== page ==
Eda Lord Dixon American

On view at The Met Fifth Avenue in Gallery 706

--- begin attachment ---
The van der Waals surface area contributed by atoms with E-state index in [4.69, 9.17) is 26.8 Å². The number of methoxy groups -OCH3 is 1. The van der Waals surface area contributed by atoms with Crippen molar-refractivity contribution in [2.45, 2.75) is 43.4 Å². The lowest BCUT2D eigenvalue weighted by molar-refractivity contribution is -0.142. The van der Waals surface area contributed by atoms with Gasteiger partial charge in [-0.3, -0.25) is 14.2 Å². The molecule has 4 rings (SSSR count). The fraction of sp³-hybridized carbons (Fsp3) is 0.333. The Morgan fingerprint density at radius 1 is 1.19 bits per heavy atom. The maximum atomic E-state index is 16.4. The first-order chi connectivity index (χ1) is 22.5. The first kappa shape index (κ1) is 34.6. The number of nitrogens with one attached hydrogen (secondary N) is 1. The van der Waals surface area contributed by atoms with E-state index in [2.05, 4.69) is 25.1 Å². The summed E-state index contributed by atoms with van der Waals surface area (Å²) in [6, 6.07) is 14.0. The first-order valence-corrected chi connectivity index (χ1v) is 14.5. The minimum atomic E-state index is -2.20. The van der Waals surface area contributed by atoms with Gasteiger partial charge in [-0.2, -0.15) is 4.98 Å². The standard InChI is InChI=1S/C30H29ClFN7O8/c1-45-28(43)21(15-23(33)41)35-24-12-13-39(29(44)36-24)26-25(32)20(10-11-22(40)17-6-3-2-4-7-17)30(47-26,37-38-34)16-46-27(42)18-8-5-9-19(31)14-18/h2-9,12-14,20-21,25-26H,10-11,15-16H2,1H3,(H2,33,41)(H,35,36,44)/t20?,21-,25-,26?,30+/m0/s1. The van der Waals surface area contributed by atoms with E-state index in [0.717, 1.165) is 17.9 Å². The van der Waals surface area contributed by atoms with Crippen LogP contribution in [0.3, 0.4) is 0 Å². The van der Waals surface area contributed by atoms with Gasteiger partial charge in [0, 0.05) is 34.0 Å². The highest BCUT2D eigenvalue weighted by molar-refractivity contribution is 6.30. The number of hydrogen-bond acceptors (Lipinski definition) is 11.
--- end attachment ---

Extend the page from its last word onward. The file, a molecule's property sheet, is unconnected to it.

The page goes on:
This bracelet exemplifies the innovative designs and skillful craftsmanship of Eda Lord Dixon, an important and influential American Arts & Crafts enamellist, silversmith, and jeweler who is little-known today because she rarely marked her work. After Dixon trained with the Chicago jeweler James Winn and the renowned British enamellist Alexander Fisher, she achieved national recognition by showing and selling her work through Arts and Crafts exhibitions and societies throughout America, including Boston, Detroit, Chicago, and San Diego. Subsequent to her return from her studies with Fisher in 1908, Dixon continued to draw upon her knowledge of historic jewelry and objects derived from visits to London museums. The bracelet references sketches she made while in London. She first encountered filigree jewelry at the South Kensington Museum (now the V&A), where she sketched a detail of a nineteenth-century silver filigree necklace of eleven rosettes connected by chains made in Cuttack, India. Multiple strands of seed pearls also were common elements in Indian jewelry Dixon saw and studied. Although Dixon’s bracelet is based on historic precedent, she has created an original and inventive design. It descended in her family to her granddaughter, who is the donor. Dixon’s sketch books, ledgers, design books, and photograph albums have been digitized courtesy of Shelly and James Dixon and are available through Watson Library’s digital collections. (See particularly Sketchbook: London, June 1906, p. 37)

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